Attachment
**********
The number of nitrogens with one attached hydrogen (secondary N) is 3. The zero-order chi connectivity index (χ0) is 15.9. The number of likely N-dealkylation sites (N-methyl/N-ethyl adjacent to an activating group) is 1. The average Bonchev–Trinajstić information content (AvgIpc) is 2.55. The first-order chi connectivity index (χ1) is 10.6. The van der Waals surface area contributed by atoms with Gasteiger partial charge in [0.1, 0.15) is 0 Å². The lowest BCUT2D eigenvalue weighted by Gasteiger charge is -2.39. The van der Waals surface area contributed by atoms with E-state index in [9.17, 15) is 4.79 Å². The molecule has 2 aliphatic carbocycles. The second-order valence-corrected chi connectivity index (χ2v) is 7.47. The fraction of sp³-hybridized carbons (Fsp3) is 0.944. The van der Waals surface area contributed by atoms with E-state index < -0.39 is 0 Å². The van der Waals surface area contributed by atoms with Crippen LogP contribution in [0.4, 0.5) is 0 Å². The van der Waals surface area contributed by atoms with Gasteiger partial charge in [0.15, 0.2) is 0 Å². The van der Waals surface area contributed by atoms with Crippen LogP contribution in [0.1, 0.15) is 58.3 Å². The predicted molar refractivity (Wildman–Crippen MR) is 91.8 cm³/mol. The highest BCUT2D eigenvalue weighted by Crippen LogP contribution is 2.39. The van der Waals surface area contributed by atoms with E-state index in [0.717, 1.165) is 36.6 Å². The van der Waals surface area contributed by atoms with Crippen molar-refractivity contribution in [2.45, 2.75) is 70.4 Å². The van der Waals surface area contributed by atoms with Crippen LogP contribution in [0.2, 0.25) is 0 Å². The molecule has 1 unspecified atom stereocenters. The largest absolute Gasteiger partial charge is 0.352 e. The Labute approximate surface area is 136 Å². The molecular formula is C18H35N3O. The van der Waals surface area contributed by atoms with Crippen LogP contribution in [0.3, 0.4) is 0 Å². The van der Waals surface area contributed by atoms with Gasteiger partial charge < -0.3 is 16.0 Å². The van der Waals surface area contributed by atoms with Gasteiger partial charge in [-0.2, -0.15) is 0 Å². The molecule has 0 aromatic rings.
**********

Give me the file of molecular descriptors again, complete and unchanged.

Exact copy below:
The number of nitrogens with one attached hydrogen (secondary N) is 3. The zero-order chi connectivity index (χ0) is 15.9. The number of likely N-dealkylation sites (N-methyl/N-ethyl adjacent to an activating group) is 1. The average Bonchev–Trinajstić information content (AvgIpc) is 2.55. The first-order chi connectivity index (χ1) is 10.6. The van der Waals surface area contributed by atoms with Gasteiger partial charge in [0.1, 0.15) is 0 Å². The lowest BCUT2D eigenvalue weighted by Gasteiger charge is -2.39. The van der Waals surface area contributed by atoms with E-state index in [9.17, 15) is 4.79 Å². The molecule has 2 aliphatic carbocycles. The second-order valence-corrected chi connectivity index (χ2v) is 7.47. The fraction of sp³-hybridized carbons (Fsp3) is 0.944. The van der Waals surface area contributed by atoms with E-state index < -0.39 is 0 Å². The van der Waals surface area contributed by atoms with Crippen LogP contribution in [0.4, 0.5) is 0 Å². The van der Waals surface area contributed by atoms with Gasteiger partial charge in [0.15, 0.2) is 0 Å². The van der Waals surface area contributed by atoms with Crippen LogP contribution in [0.1, 0.15) is 58.3 Å². The predicted molar refractivity (Wildman–Crippen MR) is 91.8 cm³/mol. The highest BCUT2D eigenvalue weighted by Crippen LogP contribution is 2.39. The van der Waals surface area contributed by atoms with E-state index in [0.717, 1.165) is 36.6 Å². The van der Waals surface area contributed by atoms with Crippen molar-refractivity contribution in [2.45, 2.75) is 70.4 Å². The van der Waals surface area contributed by atoms with Crippen LogP contribution in [0.2, 0.25) is 0 Å². The molecule has 1 unspecified atom stereocenters. The largest absolute Gasteiger partial charge is 0.352 e. The Labute approximate surface area is 136 Å². The molecular formula is C18H35N3O. The van der Waals surface area contributed by atoms with Crippen LogP contribution in [0.3, 0.4) is 0 Å². The van der Waals surface area contributed by atoms with Gasteiger partial charge < -0.3 is 16.0 Å². The van der Waals surface area contributed by atoms with Gasteiger partial charge in [-0.2, -0.15) is 0 Å². The molecule has 0 aromatic rings.